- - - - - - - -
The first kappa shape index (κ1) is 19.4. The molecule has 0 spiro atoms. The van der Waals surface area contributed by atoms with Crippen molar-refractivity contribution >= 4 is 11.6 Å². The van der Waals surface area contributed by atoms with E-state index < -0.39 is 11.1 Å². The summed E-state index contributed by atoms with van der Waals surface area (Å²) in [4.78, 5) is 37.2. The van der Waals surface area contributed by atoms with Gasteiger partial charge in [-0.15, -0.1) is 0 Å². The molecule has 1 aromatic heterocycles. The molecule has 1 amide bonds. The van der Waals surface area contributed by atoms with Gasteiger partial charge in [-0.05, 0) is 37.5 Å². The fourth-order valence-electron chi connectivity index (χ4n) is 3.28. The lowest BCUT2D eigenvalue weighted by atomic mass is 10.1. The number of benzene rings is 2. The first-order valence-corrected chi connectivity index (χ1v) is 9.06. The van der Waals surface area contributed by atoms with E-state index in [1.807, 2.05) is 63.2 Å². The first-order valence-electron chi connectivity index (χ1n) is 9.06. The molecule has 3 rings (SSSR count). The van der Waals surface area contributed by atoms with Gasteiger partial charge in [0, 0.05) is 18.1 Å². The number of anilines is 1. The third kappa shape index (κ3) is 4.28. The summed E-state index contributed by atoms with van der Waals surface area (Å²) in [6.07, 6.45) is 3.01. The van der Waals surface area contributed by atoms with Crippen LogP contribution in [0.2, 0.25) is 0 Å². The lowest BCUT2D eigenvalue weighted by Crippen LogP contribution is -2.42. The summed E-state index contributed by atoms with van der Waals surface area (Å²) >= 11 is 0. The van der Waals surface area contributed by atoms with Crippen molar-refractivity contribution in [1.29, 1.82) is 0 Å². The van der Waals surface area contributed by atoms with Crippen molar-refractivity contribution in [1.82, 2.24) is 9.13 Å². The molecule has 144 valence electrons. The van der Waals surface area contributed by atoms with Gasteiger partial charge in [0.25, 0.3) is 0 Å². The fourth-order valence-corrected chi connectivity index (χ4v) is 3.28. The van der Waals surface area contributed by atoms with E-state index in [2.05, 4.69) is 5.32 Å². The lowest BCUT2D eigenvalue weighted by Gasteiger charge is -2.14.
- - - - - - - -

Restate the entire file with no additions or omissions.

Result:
The first kappa shape index (κ1) is 19.4. The molecule has 0 spiro atoms. The van der Waals surface area contributed by atoms with Crippen molar-refractivity contribution >= 4 is 11.6 Å². The van der Waals surface area contributed by atoms with E-state index < -0.39 is 11.1 Å². The summed E-state index contributed by atoms with van der Waals surface area (Å²) in [4.78, 5) is 37.2. The van der Waals surface area contributed by atoms with Gasteiger partial charge in [-0.15, -0.1) is 0 Å². The molecule has 1 aromatic heterocycles. The molecule has 1 amide bonds. The van der Waals surface area contributed by atoms with Gasteiger partial charge in [-0.05, 0) is 37.5 Å². The fourth-order valence-electron chi connectivity index (χ4n) is 3.28. The lowest BCUT2D eigenvalue weighted by atomic mass is 10.1. The number of benzene rings is 2. The first-order valence-corrected chi connectivity index (χ1v) is 9.06. The van der Waals surface area contributed by atoms with E-state index in [1.807, 2.05) is 63.2 Å². The first-order valence-electron chi connectivity index (χ1n) is 9.06. The molecule has 3 rings (SSSR count). The van der Waals surface area contributed by atoms with Gasteiger partial charge in [0, 0.05) is 18.1 Å². The number of anilines is 1. The third kappa shape index (κ3) is 4.28. The summed E-state index contributed by atoms with van der Waals surface area (Å²) in [6.07, 6.45) is 3.01. The van der Waals surface area contributed by atoms with Crippen LogP contribution in [0.2, 0.25) is 0 Å². The lowest BCUT2D eigenvalue weighted by Crippen LogP contribution is -2.42. The summed E-state index contributed by atoms with van der Waals surface area (Å²) >= 11 is 0. The van der Waals surface area contributed by atoms with Crippen molar-refractivity contribution in [1.29, 1.82) is 0 Å². The van der Waals surface area contributed by atoms with Crippen molar-refractivity contribution in [1.82, 2.24) is 9.13 Å². The molecule has 144 valence electrons. The van der Waals surface area contributed by atoms with Gasteiger partial charge in [0.25, 0.3) is 0 Å². The fourth-order valence-corrected chi connectivity index (χ4v) is 3.28. The van der Waals surface area contributed by atoms with E-state index in [2.05, 4.69) is 5.32 Å². The lowest BCUT2D eigenvalue weighted by Gasteiger charge is -2.14.